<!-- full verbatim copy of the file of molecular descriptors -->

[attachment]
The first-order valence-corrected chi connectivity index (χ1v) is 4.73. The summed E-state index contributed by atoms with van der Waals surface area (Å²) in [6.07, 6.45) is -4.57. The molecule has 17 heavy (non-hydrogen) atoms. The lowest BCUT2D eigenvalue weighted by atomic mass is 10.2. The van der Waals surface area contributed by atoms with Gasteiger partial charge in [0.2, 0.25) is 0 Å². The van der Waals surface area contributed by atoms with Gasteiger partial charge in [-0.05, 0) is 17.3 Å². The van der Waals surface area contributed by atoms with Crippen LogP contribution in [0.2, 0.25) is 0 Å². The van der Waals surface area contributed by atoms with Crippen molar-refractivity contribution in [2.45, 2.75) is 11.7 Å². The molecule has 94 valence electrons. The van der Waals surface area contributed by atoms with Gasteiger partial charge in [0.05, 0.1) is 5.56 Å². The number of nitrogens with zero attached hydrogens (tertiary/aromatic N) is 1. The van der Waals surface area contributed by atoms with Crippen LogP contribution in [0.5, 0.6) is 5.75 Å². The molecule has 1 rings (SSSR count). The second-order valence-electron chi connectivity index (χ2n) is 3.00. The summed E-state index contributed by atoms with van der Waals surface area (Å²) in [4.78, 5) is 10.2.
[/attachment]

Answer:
The first-order valence-corrected chi connectivity index (χ1v) is 4.73. The summed E-state index contributed by atoms with van der Waals surface area (Å²) in [6.07, 6.45) is -4.57. The molecule has 17 heavy (non-hydrogen) atoms. The lowest BCUT2D eigenvalue weighted by atomic mass is 10.2. The van der Waals surface area contributed by atoms with Gasteiger partial charge in [0.2, 0.25) is 0 Å². The van der Waals surface area contributed by atoms with Gasteiger partial charge in [-0.05, 0) is 17.3 Å². The van der Waals surface area contributed by atoms with Crippen LogP contribution in [0.2, 0.25) is 0 Å². The van der Waals surface area contributed by atoms with Crippen molar-refractivity contribution in [2.45, 2.75) is 11.7 Å². The molecule has 94 valence electrons. The van der Waals surface area contributed by atoms with Gasteiger partial charge in [0.05, 0.1) is 5.56 Å². The number of nitrogens with zero attached hydrogens (tertiary/aromatic N) is 1. The van der Waals surface area contributed by atoms with Crippen LogP contribution in [0.5, 0.6) is 5.75 Å². The molecule has 1 rings (SSSR count). The second-order valence-electron chi connectivity index (χ2n) is 3.00. The summed E-state index contributed by atoms with van der Waals surface area (Å²) in [4.78, 5) is 10.2.